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Federal Advocacy Priorities

Fight Colorectal Cancer is on the ground in Washington, D.C., educating policymakers and ensuring that the colorectal cancer community is represented when and where policy is created.

By 2030, colorectal cancer is projected to be the #1 cancer killer for those under 50. 

This is not new. For the past several decades, we have seen an increase in colorectal cancer diagnoses among young people. But federal investment and innovation have not kept pace. As a result, over 60% of colorectal cancer patients under 50 are diagnosed at a late stage when the disease is challenging to treat, and there are few treatment options. 

The federal government must do more to address this growing crisis. Here's where to start:

Direct the National Cancer Institute (NCI) to develop a strategic action plan for colorectal cancer

  • The NCI has failed to prioritize colorectal cancer. There has been a lack of progress in the development of effective therapeutics for colorectal cancer, and more must be done to address the rising rates of colorectal cancer in people under the age of 50 and the persistent health disparities in colorectal cancer prevalence, screening, and outcomes.
  • NCI funding for colorectal cancer has not seen consistent increases and there is no strategic plan to direct funds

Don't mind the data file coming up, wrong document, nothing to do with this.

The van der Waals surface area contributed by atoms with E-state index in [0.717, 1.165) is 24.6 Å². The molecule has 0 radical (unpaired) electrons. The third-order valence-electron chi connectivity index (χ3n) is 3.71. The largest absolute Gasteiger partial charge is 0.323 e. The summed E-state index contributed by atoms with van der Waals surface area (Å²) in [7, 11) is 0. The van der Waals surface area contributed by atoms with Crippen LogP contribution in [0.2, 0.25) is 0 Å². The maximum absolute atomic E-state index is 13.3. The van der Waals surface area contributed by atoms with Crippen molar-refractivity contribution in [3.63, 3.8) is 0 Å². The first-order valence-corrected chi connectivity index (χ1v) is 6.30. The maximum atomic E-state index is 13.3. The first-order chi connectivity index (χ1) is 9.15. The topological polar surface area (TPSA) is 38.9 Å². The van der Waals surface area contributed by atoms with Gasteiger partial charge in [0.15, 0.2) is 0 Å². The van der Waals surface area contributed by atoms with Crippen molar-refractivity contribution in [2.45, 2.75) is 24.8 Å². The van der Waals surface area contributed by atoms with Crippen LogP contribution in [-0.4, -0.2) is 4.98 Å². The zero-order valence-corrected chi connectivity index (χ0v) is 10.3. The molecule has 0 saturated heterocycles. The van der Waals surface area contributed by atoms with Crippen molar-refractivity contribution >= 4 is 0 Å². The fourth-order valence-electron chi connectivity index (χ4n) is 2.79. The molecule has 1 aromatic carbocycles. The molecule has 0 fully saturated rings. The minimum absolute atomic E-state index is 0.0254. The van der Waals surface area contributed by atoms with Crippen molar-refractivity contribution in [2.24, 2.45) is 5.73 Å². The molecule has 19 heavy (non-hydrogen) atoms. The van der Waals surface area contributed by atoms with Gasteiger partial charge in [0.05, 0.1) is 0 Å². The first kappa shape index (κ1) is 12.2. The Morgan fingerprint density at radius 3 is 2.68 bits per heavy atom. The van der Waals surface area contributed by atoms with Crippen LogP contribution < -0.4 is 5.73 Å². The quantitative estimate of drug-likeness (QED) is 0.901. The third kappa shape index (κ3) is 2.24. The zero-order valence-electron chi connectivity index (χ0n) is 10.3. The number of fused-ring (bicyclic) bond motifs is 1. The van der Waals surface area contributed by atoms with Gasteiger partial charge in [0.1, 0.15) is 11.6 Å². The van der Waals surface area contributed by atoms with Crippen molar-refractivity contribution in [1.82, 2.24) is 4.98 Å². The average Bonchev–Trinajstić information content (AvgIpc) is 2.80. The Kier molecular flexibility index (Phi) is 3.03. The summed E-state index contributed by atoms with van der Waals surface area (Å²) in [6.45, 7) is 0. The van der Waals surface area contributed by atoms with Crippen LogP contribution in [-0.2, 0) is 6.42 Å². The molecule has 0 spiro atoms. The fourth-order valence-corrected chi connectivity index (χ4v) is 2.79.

• NCI needs to develop a strategic action plan guided by diverse representatives from the colorectal cancer community, including colorectal cancer patients, patient organizations, industry, academic researchers and community-based providers as well as relevant federal healthcare agencies.

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NCI Strategic Plan Issue Brief

Direct the National Cancer Institute (NCI) to develop a strategic action plan for colorectal cancer.

Create a Colorectal Cancer Research Program within the Department of Defense (DoD) 

  • Currently colorectal cancer is the second leading cause of cancer death for men and women and the only top 5 cancer killer not to have it’s own research program within the DoD Congressionally Directed Medical Research Program (CDMRP). 
  • Colorectal cancer diagnoses are increasing in young people. Those born in 1990 - a key demographic for active duty military - have double the risk of colon cancer and quadruple the risk of rectal cancer as those born in 1950. 
  • We are leaving good science on the table. In FY20, the DoD received 60 colorectal cancer applications. Of those, 27 were deemed “highly meritorious”, but only 11 were funded. 

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DoD CRC Research Program Issue Brief

To make meaningful progress in the fight against CRC and address the increase in early-age onset CRC, we need a program dedicated specifically to colorectal cancer.

Increase Funding for Colorectal Cancer Screening

  • The CDC’s Colorectal Cancer Control Program (CRCCP) works to increase screening among people age 45-75, particularly in underserved communities